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Technologies 2016, 4(3), 22; doi:10.3390/technologies4030022

Measuring Outcomes for Children with Cerebral Palsy Who Use Gait Trainers

1
Sunny Hill Health Centre for Children, Vancouver, BC V5M 3E8, Canada
2
Montgomery County Infants and Toddlers Program, Rockville, MD 20832, USA
*
Author to whom correspondence should be addressed.
Academic Editor: Jeffrey Jutai
Received: 8 May 2016 / Revised: 17 July 2016 / Accepted: 22 July 2016 / Published: 1 August 2016
View Full-Text   |   Download PDF [688 KB, uploaded 2 August 2016]   |  

Abstract

Gait trainers are walking devices that provide additional trunk and pelvic support. The primary population of children using gait trainers includes children with cerebral palsy (CP) functioning at Gross Motor Function Classification System (GMFCS) levels IV and V. A recent systematic review found that evidence supporting the effectiveness of gait trainer interventions for children was primarily descriptive and insufficient to draw firm conclusions. A major limitation identified was the lack of valid, sensitive and reliable tools for measuring change in body structure and function, activity and participation outcomes. Twelve different clinical tools were identified in the systematic review and in this paper we review and discuss the evidence supporting their reliability, validity and clinical utility for use with children using gait trainers. We also describe seven additional clinical measurement tools that may be useful with this intervention and population. The Pediatric Evaluation of Disability Inventory (PEDI) rated highest across all areas at this time. Individualized outcome measures, such as the Canadian Occupational Performance Measure (COPM) and Goal Attainment Scaling and measuring user satisfaction with tools, such as the Quebec User Evaluation of Satisfaction with assistive Technology, show potential for gait trainer outcomes research. Spatiotemporal measures appear to be less useful than functional measures with this intervention and population. All tools would benefit from further development for use with children with CP functioning at GMFCS levels IV and V. View Full-Text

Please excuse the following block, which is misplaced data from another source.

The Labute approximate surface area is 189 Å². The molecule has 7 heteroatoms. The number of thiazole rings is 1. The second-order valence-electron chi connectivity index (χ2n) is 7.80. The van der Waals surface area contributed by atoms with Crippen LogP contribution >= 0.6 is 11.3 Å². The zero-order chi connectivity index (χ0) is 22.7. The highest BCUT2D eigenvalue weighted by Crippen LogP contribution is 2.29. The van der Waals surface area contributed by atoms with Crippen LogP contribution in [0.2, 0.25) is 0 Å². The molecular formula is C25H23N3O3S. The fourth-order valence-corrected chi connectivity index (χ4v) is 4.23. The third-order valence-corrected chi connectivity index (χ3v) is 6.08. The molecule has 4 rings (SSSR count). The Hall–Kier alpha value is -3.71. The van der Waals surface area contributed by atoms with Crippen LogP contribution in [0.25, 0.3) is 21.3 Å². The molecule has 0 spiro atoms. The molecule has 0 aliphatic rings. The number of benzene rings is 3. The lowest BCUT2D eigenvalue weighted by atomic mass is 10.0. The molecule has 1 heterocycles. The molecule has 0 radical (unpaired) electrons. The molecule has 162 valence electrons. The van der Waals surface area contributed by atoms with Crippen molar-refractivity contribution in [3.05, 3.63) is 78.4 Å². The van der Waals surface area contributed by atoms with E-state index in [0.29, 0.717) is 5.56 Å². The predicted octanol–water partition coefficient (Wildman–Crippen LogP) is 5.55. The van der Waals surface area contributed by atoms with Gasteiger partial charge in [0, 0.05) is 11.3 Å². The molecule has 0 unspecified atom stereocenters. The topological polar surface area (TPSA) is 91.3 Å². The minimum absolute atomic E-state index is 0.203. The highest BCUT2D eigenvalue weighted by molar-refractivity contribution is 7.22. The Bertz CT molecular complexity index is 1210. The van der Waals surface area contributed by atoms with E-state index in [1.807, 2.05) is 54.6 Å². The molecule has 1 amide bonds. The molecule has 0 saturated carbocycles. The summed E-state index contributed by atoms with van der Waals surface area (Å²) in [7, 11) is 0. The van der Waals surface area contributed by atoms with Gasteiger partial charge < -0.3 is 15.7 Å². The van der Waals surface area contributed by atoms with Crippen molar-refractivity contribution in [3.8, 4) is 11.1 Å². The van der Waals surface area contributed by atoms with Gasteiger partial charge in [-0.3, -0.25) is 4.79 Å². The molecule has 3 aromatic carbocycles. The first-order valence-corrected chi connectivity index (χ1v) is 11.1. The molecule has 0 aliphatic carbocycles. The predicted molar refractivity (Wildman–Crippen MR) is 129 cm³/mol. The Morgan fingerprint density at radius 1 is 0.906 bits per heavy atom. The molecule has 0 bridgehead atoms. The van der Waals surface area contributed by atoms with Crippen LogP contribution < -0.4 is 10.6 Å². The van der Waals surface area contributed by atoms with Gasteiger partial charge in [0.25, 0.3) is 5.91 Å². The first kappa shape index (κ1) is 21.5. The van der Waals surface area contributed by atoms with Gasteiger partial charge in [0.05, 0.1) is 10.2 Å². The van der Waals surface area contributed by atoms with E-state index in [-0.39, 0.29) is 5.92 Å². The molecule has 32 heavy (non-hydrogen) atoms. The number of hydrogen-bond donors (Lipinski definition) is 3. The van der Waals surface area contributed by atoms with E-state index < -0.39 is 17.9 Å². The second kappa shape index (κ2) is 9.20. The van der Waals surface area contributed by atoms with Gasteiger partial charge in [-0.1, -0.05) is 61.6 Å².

Keywords: gait trainer; outcome measure; cerebral palsy; support walker; body weight support; overground training; GMFCS levels IV and V gait trainer; outcome measure; cerebral palsy; support walker; body weight support; overground training; GMFCS levels IV and V
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This is an open access article distributed under the Creative Commons Attribution License which permits unrestricted use, distribution, and reproduction in any medium, provided the original work is properly cited. (CC BY 4.0).

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MDPI and ACS Style

Livingstone, R.; Paleg, G. Measuring Outcomes for Children with Cerebral Palsy Who Use Gait Trainers. Technologies 2016, 4, 22.

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